[BCG06-P05] Occurrence, petrography and chemical compositions of black shale in the Isua supracrustal belt: A potential to decode surface environmental conditions on the early Earth
Keywords:Black shale, The early Earth, Late Heavy Bombardment
One of the significant events on the early Earth was the Late Heavy Bombardment (LHB). It is considered that the event occurred 4.2 to 3.8 Ga based on age-distribution of the moon's craters, and that the event caused significant impacts of a large number of meteorites on the earth. However, no evidence is, so far, found from terrestrial materials so that it is still controversial whether the event really took place. It is generally known that meteorite impacts leave anomalous signatures of a platinum element group in abyssal sedimentary rocks. However, the concentration of Ir in the banded iron formations (BIFs) in the Isua supracrustal belt has been analyzed, but no significant anomaly has been found. Generally speaking, it is regarded that the BIFs was slowly deposited, analogous to modern deep-sea pelagic sediments such as chert. On the other hand, it is widely known that the banded iron formation is derived from intermittent hydrothermal activity. It is more important to study sedimentary rocks with a low sedimentation rate, such as black shale.
Relatively, less metamorphosed supracrustal rocks, under the amphibolite facies or less conditions, are present in the Isua area in southern West Greenland. In 2016, we conducted a geological survey of the Isua Supracrustal Belt, and discovered new black shale outcrops. Black shale, rich in organic matter, has been reported in the western part of the Isua Superficial Rock Zone (Rosing, 1999), but no black shale has been reported in the northeastern part In addition, the previous report did not show detailed description of the geological occurrence such as accompanied lithology and detailed lithostratigraphy. This presentation reports the geological occurrence, mineralogical description, major and minor chemical compositions of the black shale, and discusses its significance.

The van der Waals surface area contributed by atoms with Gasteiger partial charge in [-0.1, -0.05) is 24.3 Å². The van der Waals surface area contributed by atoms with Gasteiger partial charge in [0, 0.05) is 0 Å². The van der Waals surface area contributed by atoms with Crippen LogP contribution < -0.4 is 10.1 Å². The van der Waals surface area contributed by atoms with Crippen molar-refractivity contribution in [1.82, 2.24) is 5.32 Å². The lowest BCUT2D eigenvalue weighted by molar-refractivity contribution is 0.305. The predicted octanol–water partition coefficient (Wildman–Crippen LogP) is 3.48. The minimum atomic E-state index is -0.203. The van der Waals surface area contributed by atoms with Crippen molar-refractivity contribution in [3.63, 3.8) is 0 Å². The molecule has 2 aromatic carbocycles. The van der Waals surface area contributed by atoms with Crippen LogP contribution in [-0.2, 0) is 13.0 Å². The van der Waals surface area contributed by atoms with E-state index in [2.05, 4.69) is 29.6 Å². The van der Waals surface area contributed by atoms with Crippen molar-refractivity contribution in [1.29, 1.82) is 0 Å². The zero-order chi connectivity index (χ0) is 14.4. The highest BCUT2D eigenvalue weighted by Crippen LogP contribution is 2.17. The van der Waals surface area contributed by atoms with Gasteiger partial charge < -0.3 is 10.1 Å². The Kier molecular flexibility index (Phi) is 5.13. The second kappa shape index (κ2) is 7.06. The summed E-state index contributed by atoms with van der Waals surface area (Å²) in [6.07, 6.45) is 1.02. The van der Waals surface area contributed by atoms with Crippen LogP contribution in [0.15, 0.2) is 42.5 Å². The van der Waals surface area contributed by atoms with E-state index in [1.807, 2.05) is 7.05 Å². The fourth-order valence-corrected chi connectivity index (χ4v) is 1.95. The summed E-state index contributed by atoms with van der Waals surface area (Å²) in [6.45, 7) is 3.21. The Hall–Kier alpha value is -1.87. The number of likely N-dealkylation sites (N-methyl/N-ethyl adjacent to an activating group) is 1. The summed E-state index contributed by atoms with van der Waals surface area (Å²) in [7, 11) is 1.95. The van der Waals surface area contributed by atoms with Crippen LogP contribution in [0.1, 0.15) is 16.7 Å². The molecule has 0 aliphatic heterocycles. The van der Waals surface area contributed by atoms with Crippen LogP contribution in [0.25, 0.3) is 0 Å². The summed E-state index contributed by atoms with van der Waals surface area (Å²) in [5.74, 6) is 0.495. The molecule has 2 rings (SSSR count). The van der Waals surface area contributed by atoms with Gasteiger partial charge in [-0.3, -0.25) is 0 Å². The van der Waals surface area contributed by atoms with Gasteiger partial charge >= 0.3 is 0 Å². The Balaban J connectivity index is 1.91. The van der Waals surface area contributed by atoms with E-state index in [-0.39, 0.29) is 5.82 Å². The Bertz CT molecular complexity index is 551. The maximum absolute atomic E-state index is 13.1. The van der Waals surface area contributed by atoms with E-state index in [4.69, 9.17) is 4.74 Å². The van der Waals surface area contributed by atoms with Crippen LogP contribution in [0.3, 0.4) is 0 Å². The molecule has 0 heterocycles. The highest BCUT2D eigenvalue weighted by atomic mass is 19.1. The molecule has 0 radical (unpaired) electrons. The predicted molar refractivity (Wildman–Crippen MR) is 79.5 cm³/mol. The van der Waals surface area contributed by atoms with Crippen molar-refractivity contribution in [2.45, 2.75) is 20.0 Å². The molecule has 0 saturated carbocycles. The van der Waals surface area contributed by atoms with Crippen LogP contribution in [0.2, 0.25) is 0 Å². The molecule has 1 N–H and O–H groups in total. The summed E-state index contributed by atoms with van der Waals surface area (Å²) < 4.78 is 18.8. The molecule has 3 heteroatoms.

The Isua Supracrustal Belt (ISB) is located approximately 150 km northeast of Nuuk, and has an arcuate shape. The ISB is composed of ultramafic rocks, basalts with pillow structures, BIFs, chert, carbonate, and clastic sedimentary rocks such as conglomerate, sandstone and pelitic rocks. It is intruded by the Eoarchean (3.7 to 3.8 Ga) granitic gneiss (Itsaq gneiss). Although they have undergone metamorphism under the greenschist to amphibolite facies conditions, we mention the rocks as rock names of the estimated precursors hereafter. The northeastern part consists of piles of about 10 fault-bounded subunits, which have similar lithostratigraphy of basaltic layer, chert and clastic sedimentary rocks in an ascending order to each other. The lithostratigraphy is similar to modern ocean plate stratigraphy. The existence of the imbricate structure and oceanic plate stratigraphy suggests that the belt was an accretionary complex.
Black shale occurs mainly in two regions of the northeastern part of the ISB; the northern black shale has been previously described as mafic sedimentary rocks (Komiya et al., 1999) or chert (Nutman & Friend, 2009). The black shale stratigraphically underlies the BIFs. It is considered that the BIFs in the ISB belong to the Algoma-type because it is regarded that all of them occur on basaltic lava so far. However, this work presents another occurrence of the BIFs, which were deposited on black shale. In addition, the discovery may allow us to detect the LHB signatures from the Eoarchean sedimentary rocks because black shale, generally speaking, is deposited quietly slowly in open ocean.
In this study, microscopic observation and chemical analysis were performed in addition to the geological observation. The northern black shale contains quartz, calcite and chlorite, whereas the southern black shale consists of quartz, amphibolite and biotite. We will also discuss the results of chemical analysis.